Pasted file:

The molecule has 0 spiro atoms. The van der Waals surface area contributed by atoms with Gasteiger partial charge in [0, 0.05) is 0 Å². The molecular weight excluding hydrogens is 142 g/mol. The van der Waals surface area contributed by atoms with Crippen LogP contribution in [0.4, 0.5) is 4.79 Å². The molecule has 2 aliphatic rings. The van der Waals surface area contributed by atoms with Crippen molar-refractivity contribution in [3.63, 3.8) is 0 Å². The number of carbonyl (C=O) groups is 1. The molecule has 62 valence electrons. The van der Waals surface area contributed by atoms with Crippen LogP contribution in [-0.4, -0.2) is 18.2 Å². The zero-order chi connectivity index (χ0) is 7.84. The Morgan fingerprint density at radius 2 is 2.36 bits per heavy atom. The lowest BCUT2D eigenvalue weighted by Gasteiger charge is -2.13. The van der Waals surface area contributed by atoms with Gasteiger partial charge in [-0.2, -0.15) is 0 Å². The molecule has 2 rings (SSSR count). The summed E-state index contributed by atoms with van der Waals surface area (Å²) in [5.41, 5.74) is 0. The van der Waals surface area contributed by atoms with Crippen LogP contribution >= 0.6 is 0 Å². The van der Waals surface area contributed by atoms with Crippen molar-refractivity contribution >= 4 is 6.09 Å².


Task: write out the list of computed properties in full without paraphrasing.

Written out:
The molecule has 0 spiro atoms. The van der Waals surface area contributed by atoms with Gasteiger partial charge in [0, 0.05) is 0 Å². The molecular weight excluding hydrogens is 142 g/mol. The van der Waals surface area contributed by atoms with Crippen LogP contribution in [0.4, 0.5) is 4.79 Å². The molecule has 2 aliphatic rings. The van der Waals surface area contributed by atoms with Crippen molar-refractivity contribution in [3.63, 3.8) is 0 Å². The number of carbonyl (C=O) groups is 1. The molecule has 62 valence electrons. The van der Waals surface area contributed by atoms with Crippen LogP contribution in [-0.4, -0.2) is 18.2 Å². The zero-order chi connectivity index (χ0) is 7.84. The Morgan fingerprint density at radius 2 is 2.36 bits per heavy atom. The lowest BCUT2D eigenvalue weighted by Gasteiger charge is -2.13. The van der Waals surface area contributed by atoms with Gasteiger partial charge in [-0.2, -0.15) is 0 Å². The molecule has 2 rings (SSSR count). The summed E-state index contributed by atoms with van der Waals surface area (Å²) in [5.41, 5.74) is 0. The van der Waals surface area contributed by atoms with Crippen LogP contribution >= 0.6 is 0 Å². The van der Waals surface area contributed by atoms with Crippen molar-refractivity contribution >= 4 is 6.09 Å².